As in the previous book by Asia Upward, Lovable Lottie and the Lost Toy documents Lottie’s day-to-day activities for a week.

On Monday Lottie prepares the house for visitors. They don’t turn up.

Thursday, 26 March 2020

Review: Eureka: A Story of the Goldfields

Eureka: A Story of the Goldfields is inspired by the real life of Catherine Martin, daughter of an English immigrant and Pan Ah Shin, a Chinese farmer that worked on the Goldfields.

The story tells of the Eureka rebellion which took place against unfair laws and enforced licence fees on the goldfields at Ballarat. It portrays in text and visual images, the environment on the goldfields, the intense dislike of the Chinese miners by others, and the social structure of the times.

Molly and her dad arrive at the goldfields to make money for a new life. Her mother has died leaving Molly only a gold locket.

Meet The Illustrator: Robert Henderson

Name: Robert Henderson

Describe your illustration style in ten words or less.
My own books. Concept driven. As little drawing as possible.

What items are an essential part of your creative space?
Brain space. No visible other things I could be doing. Right amount of strategic clutter. Books. Lack of children.

Do you have a favourite artistic medium?
I don’t draw well and I am petrified by the idea of spending hours on something and then ruining it. So I either create in Adobe Illustrator with my trusty undo button and bezier handles, or by digitally layering media from charcoal to collage to ink to paint to pixels.

Wednesday, 25 March 2020

Video: StoryMakers with Hervé Tullet: Mix It Up!

Hervé Tullet has created more than 80 books for children, starting his journey as an illustrator when he was in his thirties. As he explains it, he tries to elicit dialogue between children and adults. His books are certainly an unusual and entertaining experience.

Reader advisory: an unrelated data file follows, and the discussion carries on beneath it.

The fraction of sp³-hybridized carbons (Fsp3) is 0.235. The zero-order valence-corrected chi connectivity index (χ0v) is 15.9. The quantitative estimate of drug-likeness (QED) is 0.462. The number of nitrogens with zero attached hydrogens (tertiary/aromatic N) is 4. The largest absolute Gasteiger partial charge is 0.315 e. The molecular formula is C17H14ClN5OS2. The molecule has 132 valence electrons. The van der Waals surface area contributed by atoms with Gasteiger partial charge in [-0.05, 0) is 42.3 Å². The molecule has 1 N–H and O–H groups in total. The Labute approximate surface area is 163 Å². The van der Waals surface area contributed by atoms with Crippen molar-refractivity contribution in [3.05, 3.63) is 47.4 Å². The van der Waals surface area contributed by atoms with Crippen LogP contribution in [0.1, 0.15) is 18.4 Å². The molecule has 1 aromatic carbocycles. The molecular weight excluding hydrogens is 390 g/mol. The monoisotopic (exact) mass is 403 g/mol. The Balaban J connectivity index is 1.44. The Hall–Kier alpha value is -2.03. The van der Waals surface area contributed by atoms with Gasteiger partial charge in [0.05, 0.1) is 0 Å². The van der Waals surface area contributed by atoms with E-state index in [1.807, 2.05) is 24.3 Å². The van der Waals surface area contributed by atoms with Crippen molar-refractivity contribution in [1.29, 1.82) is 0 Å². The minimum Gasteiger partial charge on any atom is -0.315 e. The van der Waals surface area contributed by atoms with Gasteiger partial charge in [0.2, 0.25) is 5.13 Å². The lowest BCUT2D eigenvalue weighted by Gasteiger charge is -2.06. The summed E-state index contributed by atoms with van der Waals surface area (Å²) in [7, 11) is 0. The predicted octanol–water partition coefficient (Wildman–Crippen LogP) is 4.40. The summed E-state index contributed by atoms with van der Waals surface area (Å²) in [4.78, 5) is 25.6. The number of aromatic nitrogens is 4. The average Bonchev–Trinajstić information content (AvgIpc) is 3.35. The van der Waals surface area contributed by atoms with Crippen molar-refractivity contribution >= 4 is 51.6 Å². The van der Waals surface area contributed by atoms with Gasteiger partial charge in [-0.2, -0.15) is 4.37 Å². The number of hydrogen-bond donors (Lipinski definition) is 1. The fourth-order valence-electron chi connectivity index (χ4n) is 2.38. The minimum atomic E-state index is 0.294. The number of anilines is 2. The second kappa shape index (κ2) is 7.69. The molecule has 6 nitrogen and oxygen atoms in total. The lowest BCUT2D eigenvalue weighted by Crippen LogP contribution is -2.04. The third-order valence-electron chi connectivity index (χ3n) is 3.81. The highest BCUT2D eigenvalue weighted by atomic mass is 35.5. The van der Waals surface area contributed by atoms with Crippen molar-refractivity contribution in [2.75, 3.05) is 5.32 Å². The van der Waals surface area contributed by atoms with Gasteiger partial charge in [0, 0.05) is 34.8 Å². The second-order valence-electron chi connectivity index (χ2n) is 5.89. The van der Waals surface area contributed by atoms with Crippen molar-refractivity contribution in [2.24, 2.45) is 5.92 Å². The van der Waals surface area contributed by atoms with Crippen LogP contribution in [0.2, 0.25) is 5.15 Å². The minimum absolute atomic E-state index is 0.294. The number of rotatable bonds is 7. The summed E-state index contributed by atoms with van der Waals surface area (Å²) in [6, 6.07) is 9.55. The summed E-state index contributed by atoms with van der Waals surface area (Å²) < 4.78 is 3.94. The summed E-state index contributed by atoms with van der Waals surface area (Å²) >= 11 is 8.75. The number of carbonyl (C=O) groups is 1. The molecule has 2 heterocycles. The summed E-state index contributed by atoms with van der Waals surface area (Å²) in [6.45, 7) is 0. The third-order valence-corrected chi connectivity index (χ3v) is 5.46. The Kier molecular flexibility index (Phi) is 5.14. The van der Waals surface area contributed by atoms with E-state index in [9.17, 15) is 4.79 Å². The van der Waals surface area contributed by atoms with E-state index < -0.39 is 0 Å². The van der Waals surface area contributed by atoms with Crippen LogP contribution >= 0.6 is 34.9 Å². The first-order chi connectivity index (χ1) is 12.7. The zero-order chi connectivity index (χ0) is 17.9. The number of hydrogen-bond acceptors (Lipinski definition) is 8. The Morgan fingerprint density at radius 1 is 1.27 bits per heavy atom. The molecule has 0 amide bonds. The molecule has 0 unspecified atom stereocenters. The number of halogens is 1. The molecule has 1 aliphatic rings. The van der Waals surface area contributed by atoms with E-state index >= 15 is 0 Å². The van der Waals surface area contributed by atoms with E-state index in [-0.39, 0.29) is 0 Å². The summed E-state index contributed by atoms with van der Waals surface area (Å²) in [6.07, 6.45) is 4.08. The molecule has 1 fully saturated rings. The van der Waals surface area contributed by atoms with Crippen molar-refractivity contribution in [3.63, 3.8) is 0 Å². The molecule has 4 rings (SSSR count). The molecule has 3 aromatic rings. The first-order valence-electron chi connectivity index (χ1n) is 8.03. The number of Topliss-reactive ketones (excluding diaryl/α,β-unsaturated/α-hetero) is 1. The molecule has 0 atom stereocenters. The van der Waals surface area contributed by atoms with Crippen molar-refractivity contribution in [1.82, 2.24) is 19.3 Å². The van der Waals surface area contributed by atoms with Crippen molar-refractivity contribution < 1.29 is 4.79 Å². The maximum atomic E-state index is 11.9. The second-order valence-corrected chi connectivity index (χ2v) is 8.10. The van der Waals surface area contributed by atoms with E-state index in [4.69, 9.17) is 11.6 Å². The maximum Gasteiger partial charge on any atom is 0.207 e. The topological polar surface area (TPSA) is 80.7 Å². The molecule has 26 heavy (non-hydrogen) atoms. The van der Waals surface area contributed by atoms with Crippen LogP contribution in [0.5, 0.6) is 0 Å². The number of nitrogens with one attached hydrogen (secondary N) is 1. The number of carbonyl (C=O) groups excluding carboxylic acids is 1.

This interview with Hervé Tullet explores his ideas, creative process, and how he enjoys taking readers on an 'expedition'. Seeing how Hervé reads his books will change the way you read them! Hear a little of Mix It Up! and how to discover the way colours work. There's also a great demonstration of making and exploring sounds with The Trail Game.



Title: Mix It Up!
Author/Illustrator: Hervé Tullet
Publisher: Allen & Unwin, $22.99
Publication Date: 2014
Format: Hardcover
ISBN: 9781760110956
For ages: 2+
Type: Picture book

Tuesday, 24 March 2020

12 Curly Questions with author Charlotte Barkla

1. Tell us something hardly anyone knows about you.
I grew up on a cattle farm west of Toowoomba, in Queensland. I’m one of four girls, and when we were younger we used to make up stories and plays together. (We were a bit Little Women-esque, but without the Laurie love interest next door. Or the war. Or Beth’s illness. Perhaps not so many parallels after all!)

Monday, 23 March 2020

Review: Myths, Legends & Sacred Stories: a children's encyclopedia

Myths, Legends & Sacred Stories is a children’s encyclopaedia rich in educational and cultural content. It contains stories passed down by word of mouth beginning with those from Europe.

The first section encompasses the mythological creation of the Universe, myths, legends and fables of heroes and gods of Europe, with all the gods and goddesses of Ancient Greece that you could hope to read about. It goes on to include sections on Asia, Africa, The Americas and Oceania.

Review: Beetle and Boo

Beetle and Boo is a humorous, lighthearted story of the two friends and Bear’s search to find out if and what Beetle is scared of.

When Beetle announces that she’s not scared of anything, Boo doesn’t seem convinced, so he asks her specifically about some of the usual scary suspects; spiders, the dark, thunder, lightening and more. It really seems that Beetle is very brave, will they ever find something she fears? A giggle-worthy discovery prevails!